Content addressed derivations


Floating content addressed derivations (from now CA derivations) is an experimental feature which substantially change how the hashes in the store paths are calculated. Indeed, normally derivations are input addressed i.e. the outputs store paths depends only on the derivation inputs, instead with CA derivations they depend on the content of the outputs.

This has two main advantages:

  • The so-called "early cutoff", namely the ability of Nix to stop a build if the build outputs would be something already built. For example suppose you add a comment in an Haskell source, at this point Nix will rebuild the component depending on this source but since the output will be the same (adding a comment is an "output-invariant" change for ghc) every other component that depends on that will not be rebuilt.
  • Users of the same Nix store does not need to trust each other when using substituters.

You can find more information in the ca-derivations page on the wiki (and in the other resources linked there).


Enable CA derivations in your system

First of all your Nix installation must support the ca-derivations experimental feature, this can done by adding the following in your nix.conf:

experimental-features = ca-derivations

Or if you use NixOS:

nix.extraOptions = ''
    experimental-features = ca-derivations

Enable CA derivations in your project

At this point you can pass a new module to project' that tells haskell.nix to build every component in the project as CA derivation.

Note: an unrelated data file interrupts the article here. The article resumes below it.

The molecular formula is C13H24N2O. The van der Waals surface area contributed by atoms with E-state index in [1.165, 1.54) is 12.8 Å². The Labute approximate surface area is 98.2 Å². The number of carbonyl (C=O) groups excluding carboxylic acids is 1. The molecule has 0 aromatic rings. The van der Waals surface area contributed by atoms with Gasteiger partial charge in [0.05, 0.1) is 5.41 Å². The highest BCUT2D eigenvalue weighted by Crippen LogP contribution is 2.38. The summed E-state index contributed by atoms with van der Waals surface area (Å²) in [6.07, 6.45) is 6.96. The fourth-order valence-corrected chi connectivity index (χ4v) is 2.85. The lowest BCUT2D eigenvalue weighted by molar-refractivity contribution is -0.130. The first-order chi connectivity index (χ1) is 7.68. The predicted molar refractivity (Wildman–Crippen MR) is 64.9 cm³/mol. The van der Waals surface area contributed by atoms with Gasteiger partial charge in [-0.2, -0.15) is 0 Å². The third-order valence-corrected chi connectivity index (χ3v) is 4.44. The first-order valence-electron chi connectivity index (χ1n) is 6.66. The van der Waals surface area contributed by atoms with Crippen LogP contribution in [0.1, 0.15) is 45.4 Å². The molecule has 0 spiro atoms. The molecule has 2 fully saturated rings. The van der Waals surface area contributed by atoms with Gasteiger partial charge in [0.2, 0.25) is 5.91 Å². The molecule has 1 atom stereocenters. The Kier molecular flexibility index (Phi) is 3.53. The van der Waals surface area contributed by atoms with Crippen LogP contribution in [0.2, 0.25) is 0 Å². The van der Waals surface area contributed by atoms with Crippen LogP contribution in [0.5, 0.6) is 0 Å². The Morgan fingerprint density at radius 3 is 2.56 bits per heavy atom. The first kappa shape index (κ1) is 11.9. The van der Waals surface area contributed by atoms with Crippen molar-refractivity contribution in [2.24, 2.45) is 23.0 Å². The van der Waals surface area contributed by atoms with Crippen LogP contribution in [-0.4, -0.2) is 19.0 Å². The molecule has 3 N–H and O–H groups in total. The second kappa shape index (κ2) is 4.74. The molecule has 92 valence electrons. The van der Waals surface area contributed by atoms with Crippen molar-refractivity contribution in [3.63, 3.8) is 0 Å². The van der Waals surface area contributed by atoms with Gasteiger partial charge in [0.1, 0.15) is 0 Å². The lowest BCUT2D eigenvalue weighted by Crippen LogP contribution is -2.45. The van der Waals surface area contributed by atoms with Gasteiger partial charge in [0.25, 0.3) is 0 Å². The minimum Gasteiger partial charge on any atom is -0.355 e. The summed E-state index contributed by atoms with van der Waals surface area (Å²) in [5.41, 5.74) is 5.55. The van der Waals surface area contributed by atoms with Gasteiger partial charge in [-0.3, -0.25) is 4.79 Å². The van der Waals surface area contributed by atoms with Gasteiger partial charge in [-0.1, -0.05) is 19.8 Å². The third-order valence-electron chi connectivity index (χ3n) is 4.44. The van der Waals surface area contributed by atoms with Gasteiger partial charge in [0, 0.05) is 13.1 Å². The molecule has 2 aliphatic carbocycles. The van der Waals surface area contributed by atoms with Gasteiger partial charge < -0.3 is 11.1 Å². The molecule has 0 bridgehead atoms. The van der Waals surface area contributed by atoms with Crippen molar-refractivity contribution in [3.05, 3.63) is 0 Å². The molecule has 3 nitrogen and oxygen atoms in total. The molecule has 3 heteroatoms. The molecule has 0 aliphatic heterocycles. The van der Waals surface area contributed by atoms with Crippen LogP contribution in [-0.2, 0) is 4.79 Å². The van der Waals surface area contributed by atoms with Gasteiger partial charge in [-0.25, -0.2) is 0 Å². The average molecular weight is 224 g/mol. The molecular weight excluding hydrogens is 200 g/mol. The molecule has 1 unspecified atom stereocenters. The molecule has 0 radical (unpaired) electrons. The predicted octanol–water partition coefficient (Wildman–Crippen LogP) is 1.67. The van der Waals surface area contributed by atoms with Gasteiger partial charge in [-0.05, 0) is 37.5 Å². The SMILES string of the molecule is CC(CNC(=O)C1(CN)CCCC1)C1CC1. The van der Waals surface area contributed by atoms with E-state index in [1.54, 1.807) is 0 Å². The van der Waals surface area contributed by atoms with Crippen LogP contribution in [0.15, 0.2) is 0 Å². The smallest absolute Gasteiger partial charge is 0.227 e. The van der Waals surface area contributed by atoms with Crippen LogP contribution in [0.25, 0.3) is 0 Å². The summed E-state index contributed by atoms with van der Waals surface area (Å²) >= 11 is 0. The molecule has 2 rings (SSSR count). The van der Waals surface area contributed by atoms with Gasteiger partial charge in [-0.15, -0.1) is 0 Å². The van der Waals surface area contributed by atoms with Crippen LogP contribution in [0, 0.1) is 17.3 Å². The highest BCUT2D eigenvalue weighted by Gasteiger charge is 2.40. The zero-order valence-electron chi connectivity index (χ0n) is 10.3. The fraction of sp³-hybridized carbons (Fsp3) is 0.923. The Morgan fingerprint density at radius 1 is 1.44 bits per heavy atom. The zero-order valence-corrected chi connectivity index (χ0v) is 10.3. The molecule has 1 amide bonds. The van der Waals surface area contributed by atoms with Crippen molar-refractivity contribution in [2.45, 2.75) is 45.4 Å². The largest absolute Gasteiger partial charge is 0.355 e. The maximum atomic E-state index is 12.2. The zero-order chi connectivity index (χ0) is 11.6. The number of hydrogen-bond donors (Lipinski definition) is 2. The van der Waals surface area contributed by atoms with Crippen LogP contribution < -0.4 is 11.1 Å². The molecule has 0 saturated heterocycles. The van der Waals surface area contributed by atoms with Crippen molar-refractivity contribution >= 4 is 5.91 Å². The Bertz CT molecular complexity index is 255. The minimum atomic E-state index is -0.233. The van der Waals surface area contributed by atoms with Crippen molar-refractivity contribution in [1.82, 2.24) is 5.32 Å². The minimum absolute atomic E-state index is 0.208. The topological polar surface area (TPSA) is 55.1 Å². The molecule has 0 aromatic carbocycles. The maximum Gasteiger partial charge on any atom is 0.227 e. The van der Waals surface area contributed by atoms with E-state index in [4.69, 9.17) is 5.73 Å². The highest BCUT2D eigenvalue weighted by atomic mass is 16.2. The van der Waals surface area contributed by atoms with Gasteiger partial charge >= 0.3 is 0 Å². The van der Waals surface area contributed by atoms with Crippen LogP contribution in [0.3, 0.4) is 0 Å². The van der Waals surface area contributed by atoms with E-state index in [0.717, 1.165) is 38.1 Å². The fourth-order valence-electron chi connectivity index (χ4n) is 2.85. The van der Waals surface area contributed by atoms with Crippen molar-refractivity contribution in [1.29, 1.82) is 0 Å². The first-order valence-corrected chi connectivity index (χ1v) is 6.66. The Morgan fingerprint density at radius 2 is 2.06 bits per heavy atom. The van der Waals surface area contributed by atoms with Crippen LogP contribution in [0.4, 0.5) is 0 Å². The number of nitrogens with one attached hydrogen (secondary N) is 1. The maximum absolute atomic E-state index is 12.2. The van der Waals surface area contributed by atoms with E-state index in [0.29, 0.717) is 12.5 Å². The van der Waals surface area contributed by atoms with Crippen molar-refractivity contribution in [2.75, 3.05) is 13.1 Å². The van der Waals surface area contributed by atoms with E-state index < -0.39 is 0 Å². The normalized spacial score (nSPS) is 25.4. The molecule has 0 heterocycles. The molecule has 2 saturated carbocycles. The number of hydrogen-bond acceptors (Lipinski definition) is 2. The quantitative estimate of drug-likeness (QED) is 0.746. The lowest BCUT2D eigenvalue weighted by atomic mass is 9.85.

haskell-nix.project' {
	# ...
	modules = [{
		contentAddressed = true;
		# packages.project-name.components.exes.executable.contentAddressed = true;

Optionally you can also specify which components you don't want to be content addressed.

Known problems

Limitation of the current CA derivations implementation

As explained in the RFC 62

The current implementation has a naive approach that just forbids fetching a path if the local system has a different realisation for the same drv output. This approach is simple and correct, but it's possible that it might not be good-enough in practice as it can result in a totally useless binary cache in some pathological cases.

For example, suppose that your machine builds a derivation A producing an output A.out in your store and that after that a CI machine builds the same derivation A but producing a different output A.out' and populating a cache with this output. At this point, if you need to build a derivation B that depends on A, since you already have the realisation A.out in your local store and you can't get B.out from the cache and you will end up building B even if one of its realisation is in the cache.

This means that, in some cases, enabling CA derivations would lead to more rebuilds than not having it.


Hydra currently doesn't support CA derivations, efforts are being made in this direction.

GHC is not deterministic

Currently ghc is determinstic only disabling the parallel building i.e. passing -j1. Here the upstream issue.

Having a deterministic ghc would be a dream since it will automatically fix all the pathological cases about substituters discussed above and would allow haskell.nix to parallel build even when using CA derivations.